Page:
A Shift in Family Fortunes

From this point in our family history, so many new things happened. The boys got a good public school education in the city. Grandpa worked many jobs, but wound up as head mechanic of the City of Ft. Worth Garage. Grannie worked her way up from a seamstress to a floor supervisor with Williamson Dickies, making uniforms and jeans during World War 2. Dad signed up for the Navy from a recruiting office in Dallas, and when he came home from the  South Pacific, went to college on the G.I. Bill. His brother worked on aircraft at Convair, where many bombers and fighter jets were made and sent into the battle. Both boys had professional careers after the War and were able to provide their children with a very different life than the one that they themselves were born into.

On that hot day in August of 1930, a boy cut into his birthday cake and started changing his own path in life. He's done so much since then. Built houses, had a long marriage, raised two daughters, worked 25 years at one job and retired. He will soon turn 89! You can bet that he'll be having cake on that day too, because he still has so much to celebrate.

Tuesday, July 29, 2014

Dad's Existential Question Cycle

Question Cycle Booklet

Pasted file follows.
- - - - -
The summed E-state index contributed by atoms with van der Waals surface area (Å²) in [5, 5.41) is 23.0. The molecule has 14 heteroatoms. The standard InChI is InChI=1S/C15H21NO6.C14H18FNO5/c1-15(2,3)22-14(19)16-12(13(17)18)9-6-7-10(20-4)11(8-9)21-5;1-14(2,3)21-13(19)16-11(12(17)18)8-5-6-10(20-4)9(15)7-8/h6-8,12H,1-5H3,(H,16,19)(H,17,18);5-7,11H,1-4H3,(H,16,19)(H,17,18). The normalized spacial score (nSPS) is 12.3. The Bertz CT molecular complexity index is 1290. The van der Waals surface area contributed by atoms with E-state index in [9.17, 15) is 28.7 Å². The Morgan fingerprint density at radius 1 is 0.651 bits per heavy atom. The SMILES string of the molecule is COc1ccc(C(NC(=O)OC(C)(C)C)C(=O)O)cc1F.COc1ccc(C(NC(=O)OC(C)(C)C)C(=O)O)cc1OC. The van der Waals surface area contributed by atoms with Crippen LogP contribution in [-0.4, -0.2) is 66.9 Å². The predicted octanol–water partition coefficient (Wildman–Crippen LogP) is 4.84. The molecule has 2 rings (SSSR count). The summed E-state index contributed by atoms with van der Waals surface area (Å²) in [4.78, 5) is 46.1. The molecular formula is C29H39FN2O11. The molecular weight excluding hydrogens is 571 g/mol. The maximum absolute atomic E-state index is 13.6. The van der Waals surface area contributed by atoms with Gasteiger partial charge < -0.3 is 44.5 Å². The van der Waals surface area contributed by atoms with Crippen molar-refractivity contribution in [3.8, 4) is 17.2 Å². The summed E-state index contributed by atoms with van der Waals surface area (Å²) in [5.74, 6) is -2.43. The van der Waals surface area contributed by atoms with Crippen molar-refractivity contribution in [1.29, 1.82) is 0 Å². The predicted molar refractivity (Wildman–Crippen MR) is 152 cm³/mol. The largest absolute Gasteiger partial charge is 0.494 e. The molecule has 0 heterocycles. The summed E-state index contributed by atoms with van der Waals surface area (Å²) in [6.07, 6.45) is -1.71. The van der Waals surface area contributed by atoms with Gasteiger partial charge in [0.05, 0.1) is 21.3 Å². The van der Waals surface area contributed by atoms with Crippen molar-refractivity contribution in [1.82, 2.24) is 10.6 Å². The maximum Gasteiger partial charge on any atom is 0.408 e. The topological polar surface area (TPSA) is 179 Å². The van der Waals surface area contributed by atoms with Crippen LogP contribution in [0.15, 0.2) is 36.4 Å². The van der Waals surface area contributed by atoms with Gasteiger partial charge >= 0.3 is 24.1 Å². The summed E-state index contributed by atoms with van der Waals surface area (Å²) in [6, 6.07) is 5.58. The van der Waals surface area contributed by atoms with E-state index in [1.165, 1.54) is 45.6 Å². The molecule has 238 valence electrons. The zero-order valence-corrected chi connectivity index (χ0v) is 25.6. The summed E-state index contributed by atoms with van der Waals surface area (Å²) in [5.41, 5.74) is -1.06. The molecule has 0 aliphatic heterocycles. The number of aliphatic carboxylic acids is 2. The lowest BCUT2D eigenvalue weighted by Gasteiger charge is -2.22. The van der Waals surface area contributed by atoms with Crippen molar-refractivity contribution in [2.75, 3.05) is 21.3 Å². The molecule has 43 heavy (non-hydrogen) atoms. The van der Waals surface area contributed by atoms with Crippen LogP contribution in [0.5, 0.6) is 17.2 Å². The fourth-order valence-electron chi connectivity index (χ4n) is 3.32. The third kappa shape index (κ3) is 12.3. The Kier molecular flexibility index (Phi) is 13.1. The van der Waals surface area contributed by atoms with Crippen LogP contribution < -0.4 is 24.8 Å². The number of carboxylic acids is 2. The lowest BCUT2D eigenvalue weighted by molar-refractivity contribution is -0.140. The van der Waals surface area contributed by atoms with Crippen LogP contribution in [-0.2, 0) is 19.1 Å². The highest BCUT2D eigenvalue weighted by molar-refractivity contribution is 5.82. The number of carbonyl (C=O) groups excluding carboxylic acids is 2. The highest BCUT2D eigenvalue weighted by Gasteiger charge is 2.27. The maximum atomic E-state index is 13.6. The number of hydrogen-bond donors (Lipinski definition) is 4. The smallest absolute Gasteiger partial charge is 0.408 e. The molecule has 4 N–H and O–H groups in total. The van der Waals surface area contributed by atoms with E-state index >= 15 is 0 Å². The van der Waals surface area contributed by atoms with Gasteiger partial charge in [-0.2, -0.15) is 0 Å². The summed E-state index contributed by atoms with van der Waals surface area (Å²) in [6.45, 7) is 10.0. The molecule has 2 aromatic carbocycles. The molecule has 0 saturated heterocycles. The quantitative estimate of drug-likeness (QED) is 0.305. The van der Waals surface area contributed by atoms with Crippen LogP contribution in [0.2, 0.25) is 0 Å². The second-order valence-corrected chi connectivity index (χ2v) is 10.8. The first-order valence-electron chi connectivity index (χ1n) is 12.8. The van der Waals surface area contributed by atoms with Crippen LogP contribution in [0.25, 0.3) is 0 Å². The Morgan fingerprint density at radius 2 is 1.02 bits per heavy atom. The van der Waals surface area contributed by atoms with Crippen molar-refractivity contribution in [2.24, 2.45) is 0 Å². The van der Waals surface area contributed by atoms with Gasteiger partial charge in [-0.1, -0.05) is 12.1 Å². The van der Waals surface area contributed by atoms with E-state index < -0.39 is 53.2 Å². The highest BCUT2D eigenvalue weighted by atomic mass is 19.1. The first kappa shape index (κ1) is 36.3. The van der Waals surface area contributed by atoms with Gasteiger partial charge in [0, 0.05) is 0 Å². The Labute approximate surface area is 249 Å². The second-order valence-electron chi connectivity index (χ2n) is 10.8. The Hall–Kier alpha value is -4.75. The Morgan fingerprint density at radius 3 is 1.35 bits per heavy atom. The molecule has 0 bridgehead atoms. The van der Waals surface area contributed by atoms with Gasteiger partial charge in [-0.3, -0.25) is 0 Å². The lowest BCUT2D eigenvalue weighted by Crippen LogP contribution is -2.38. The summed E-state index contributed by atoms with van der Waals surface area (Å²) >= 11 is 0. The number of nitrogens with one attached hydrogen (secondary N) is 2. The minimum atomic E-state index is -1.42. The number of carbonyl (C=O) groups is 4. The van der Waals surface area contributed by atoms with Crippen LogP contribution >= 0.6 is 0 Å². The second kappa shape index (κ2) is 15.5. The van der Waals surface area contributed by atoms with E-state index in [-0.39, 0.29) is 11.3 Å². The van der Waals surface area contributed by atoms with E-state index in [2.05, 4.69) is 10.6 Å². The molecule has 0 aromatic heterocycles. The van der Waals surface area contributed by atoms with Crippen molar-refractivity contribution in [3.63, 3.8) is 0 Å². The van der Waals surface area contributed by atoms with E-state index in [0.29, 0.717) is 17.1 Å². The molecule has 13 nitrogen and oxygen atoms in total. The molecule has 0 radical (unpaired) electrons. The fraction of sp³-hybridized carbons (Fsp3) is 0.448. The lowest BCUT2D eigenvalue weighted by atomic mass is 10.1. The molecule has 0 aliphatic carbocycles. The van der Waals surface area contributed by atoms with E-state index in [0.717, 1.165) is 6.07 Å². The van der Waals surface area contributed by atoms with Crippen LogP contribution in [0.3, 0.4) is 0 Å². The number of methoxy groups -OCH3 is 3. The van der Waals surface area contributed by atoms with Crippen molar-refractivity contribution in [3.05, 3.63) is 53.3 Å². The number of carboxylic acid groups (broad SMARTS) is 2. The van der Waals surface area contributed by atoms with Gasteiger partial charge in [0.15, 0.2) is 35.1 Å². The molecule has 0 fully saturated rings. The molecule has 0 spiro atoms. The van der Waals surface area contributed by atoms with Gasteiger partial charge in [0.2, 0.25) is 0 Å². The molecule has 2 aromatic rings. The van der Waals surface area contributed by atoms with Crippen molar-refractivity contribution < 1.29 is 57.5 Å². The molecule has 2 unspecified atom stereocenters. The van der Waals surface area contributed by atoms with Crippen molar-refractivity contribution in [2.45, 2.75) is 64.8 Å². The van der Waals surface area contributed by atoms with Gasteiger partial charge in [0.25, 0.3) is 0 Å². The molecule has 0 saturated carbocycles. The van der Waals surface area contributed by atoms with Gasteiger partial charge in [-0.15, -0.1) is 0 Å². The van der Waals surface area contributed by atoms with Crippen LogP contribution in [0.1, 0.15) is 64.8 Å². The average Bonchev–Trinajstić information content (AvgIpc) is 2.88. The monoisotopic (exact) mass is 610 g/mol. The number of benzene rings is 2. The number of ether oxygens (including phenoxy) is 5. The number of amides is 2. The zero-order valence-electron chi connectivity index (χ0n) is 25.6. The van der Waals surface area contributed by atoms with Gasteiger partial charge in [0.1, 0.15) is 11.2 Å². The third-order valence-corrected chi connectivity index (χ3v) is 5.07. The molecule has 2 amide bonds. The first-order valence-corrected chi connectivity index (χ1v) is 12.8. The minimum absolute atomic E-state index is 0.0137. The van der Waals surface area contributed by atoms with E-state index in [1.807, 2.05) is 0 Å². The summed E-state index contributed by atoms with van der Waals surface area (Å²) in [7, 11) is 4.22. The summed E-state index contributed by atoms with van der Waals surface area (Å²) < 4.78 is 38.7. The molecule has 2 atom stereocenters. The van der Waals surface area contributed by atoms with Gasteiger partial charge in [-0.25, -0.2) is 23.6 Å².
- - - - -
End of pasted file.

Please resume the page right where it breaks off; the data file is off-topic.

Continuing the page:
Photo by Pam Stephan
Dad has been living with dementia for at least 8 years now. He has an awareness of his loss of memory and it does bother him. Before he retired, Dad worked as a civil engineer, doing highway design. That means math - lots of numbers: calculations, formulas, checking and rechecking. He worked on interchanges, overpasses, underpasses, on-ramps, off-ramps, frontage roads, easements, drainage plans, damage and repair estimates.

Dad lived by numbers. He was my math coach, my domino teacher, the one who introduced me to geometry and the man who taught me to sharpen my pencil with a pocketknife and an emery board. Dad did beautiful drafting work, precisely done to scale, long before computer-aided design. His handwriting reflected his early training, squared off and almost as consistent as a typeface. Dad appreciated mathematical accuracy! He was somewhat disappointed that I struggled with all flavors and varieties of math and was upset when I actually flunked Algebra 2 in high school.

Eight years ago, when Dad moved in with us, he could still reel off the value of Pi out to 13 places past the decimal point. He knew the address of all the houses he had built. While at my house, he could tell that he was not in Ft. Worth - where he and Mom had lived for 75 years. He liked to keep his checkbook register and read his calendar for upcoming events. When he flipped through a photo album, he easily named people in the pictures and even told me a bit about them.